Live music picks


Asylum Street Spankers

GET SPANKED: The rootsy, nostalgic group is laugh-out-loud funny. It's also packed with seriously talented musicians who travel easily from ragtime to blues to Western swing to rap. The Austin-based combo's live shows are justly celebrated for providing a foot-stomping good time that nourishes body and soul. Earlier this year, the band took its musical revue, "What? And Give Up Showbiz?," to New York for a two-week run. The outfit's latest album "Mommy Says No!" is aimed kid-ward and won a gold award from the National Parenting Publications Association, but the band's shows are a slightly more adult affair.

THE 411: 6 p.m. $20. Eddie's Attic, 515-B N. McDonough St., Decatur. 404-377-4976,


Lyle Lovett and His Large Band

LIVING LARGE: Texan Lovett has a formidable acting résumé, but he's been concentrating on his first career of late — performing darkly comic country for incurable romantics. It's fun to see him in movies, but we'll take the musician over the actor every time. His songs carry on the strong storytelling aspect that runs through much Texas-made country music. Lovett is touring behind his latest album "It's Not Big It's Large."

THE 411: 7:30 p.m. $57.50-$67.50; $37.50 lawn. Chastain Park Amphitheatre, 4469 Stella Drive N.W., Atlanta. 404-249-6400,


The Black Angels

FLASHBACK: Marrying the druggy psychedelia of the West Coast '60s with the dark, drone-y art-rock of the East Coast '60s, Austin's Black Angels will give you a most excellent nostalgia freak-out. There's also a touch of German space-rock (of the late '60s/early '70s variety, naturally) in the band's new album "Directions to See a Ghost." With Warlocks and Imaad Wasif With Two Part Beast.

THE 411: 8 p.m. $12. The EARL, 488 Flat Shoals Ave. S.E., East Atlanta. 404-522-3950, 1-800-594-8499,

Joan Armatrading

THE QUIET PIONEER: With her deep and resonant voice, Armatrading emerged in 1972 sounding like no one before. Though flying just below the mainstream radar, Armatrading is far more influential than her modest fame would indicate. Tracy Chapman, though certainly distinctive, is hard to imagine without Armatrading paving the way. And Armatrading's musical blend should find favor with any Indigo Girls fan. The St. Kitts-born singer-songwriter peppers her folk-based tunes with rock, R&B, reggae and any other genre that strikes her fancy. She scored her third Grammy nomination for her latest album, "Into the Blues," which was among this year's nominees for best contemporary blues album.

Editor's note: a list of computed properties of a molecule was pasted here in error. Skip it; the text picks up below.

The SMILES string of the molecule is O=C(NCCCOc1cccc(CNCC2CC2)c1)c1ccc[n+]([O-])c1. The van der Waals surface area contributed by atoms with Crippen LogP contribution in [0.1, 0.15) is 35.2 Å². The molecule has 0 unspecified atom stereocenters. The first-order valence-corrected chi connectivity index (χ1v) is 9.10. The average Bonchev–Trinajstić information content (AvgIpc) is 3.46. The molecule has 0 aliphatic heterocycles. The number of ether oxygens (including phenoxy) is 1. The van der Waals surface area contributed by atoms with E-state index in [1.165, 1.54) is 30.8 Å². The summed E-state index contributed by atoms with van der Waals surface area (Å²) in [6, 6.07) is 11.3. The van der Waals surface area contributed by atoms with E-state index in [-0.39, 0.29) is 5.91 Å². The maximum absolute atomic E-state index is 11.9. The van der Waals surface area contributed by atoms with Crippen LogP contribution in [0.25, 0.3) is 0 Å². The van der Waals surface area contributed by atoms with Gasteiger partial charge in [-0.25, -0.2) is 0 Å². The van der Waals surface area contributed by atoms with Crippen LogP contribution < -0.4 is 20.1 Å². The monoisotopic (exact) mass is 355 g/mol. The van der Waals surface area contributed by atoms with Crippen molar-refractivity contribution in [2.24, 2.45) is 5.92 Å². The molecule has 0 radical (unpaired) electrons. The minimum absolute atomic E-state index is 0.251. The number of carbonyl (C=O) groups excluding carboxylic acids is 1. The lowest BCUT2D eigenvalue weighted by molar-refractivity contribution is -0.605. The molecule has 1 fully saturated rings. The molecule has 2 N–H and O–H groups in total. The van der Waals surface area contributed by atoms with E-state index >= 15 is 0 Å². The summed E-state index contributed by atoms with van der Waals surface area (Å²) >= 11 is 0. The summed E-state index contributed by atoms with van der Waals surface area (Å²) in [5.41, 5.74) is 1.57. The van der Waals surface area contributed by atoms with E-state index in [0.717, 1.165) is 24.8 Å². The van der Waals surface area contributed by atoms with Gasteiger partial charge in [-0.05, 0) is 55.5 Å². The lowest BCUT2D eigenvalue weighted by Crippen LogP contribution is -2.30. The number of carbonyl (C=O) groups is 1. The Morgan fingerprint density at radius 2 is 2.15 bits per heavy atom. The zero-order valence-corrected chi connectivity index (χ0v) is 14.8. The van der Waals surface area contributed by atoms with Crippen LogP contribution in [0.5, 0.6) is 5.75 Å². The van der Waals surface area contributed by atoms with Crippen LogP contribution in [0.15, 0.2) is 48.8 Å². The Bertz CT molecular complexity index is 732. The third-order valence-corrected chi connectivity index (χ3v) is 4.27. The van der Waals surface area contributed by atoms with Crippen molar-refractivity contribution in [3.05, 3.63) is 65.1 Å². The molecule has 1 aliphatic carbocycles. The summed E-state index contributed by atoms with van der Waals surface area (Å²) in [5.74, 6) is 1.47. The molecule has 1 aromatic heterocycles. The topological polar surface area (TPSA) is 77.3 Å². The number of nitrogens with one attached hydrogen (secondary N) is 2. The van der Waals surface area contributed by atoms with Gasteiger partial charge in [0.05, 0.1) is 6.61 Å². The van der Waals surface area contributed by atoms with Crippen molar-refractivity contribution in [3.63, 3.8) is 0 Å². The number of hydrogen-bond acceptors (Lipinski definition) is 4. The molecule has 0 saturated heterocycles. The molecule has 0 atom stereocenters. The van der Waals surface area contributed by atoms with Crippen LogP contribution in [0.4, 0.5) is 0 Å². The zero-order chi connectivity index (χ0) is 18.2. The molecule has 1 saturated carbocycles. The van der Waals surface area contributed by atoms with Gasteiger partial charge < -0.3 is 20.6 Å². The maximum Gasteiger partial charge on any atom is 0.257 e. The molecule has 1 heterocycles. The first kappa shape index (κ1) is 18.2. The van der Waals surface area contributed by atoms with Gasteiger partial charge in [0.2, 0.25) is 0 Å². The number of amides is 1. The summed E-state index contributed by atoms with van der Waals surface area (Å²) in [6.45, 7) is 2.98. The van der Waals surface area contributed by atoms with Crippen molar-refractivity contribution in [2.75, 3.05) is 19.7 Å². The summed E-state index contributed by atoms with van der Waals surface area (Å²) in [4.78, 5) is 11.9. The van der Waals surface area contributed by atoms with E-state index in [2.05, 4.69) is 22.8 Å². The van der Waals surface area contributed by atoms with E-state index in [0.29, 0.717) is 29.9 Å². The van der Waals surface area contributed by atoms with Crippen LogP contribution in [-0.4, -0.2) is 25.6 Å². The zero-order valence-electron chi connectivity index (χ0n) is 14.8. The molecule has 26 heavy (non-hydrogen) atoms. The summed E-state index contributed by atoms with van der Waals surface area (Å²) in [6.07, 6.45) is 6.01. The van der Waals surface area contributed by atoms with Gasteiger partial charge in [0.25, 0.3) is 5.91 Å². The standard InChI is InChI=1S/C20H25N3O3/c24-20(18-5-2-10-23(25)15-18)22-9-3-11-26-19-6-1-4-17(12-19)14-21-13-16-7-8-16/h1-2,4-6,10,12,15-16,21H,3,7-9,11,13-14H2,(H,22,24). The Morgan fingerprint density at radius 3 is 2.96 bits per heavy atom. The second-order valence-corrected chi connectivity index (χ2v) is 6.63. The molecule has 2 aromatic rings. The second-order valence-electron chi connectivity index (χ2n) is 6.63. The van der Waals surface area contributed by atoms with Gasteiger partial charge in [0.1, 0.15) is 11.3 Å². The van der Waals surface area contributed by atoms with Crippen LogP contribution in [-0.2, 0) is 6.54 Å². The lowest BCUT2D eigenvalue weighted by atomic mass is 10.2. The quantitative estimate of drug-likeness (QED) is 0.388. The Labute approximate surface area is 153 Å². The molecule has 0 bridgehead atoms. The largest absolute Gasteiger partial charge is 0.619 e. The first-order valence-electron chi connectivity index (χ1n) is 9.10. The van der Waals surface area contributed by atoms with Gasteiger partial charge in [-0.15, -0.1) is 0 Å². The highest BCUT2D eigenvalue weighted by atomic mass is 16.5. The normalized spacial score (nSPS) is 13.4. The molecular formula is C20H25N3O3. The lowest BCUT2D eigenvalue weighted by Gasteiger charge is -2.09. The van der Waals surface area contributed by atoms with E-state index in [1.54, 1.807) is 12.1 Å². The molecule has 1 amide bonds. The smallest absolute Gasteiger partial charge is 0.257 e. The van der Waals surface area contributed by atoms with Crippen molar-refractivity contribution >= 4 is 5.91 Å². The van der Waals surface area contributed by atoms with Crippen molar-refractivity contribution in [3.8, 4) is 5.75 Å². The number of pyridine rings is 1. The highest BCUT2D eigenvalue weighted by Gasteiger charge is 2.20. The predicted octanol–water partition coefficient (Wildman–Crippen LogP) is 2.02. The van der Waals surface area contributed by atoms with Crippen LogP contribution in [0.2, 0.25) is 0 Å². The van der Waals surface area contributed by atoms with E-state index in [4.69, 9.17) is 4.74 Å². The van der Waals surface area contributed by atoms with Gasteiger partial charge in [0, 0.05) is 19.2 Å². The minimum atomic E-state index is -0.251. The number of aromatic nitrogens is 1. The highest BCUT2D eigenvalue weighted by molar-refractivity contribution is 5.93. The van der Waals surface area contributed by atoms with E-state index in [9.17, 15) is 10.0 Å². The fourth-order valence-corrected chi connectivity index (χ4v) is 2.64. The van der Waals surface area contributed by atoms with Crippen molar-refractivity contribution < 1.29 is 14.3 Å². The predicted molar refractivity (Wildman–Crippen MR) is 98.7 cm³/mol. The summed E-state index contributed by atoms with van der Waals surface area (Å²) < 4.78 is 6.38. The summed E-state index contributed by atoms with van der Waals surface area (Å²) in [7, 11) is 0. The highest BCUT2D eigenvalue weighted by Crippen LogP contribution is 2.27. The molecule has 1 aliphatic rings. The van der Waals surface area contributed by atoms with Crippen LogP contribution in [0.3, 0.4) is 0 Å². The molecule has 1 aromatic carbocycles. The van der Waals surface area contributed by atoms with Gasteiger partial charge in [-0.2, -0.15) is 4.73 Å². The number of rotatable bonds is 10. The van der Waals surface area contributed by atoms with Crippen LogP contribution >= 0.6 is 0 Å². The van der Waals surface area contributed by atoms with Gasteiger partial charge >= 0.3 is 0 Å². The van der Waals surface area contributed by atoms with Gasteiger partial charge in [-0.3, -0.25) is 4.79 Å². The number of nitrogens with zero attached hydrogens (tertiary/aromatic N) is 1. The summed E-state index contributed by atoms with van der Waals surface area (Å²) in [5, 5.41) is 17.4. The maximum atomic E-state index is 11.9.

THE 411: 8 p.m. $42.50; $40 advance. Variety Playhouse, 1099 Euclid Ave. N.E., Little Five Points. 404-521-1786,


Tom Petty and the Heartbreakers

EVERYBODY LOVES TOM: Petty transcends generational divides. A couple of weeks ago, the youngsters in buzz band Vampire Weekend played a cover of Petty's "Don't Come Around Here No More" at a free gig in New York's Central Park (check it out on YouTube). In introducing the song, frontman Ezra Koenig called Petty "probably the greatest human being that ever came out of Gainesville, Florida," and "a true ... poet" (he added a profane yet popular adjective where that ellipsis is). As for Petty, he delivered his third solo release (his latest and 15th overall), "Highway Companion," in 2006, but he's back on the road with his trusty and talented band after playing the Super Bowl half-time show earlier this year. With Steve Winwood.

THE 411: 7:30 p.m. $85-$125; $35 lawn. Verizon Wireless Amphitheatre at Encore Park, 2200 Encore Parkway, Alpharetta. 404-733-5397, 404-249-6400,

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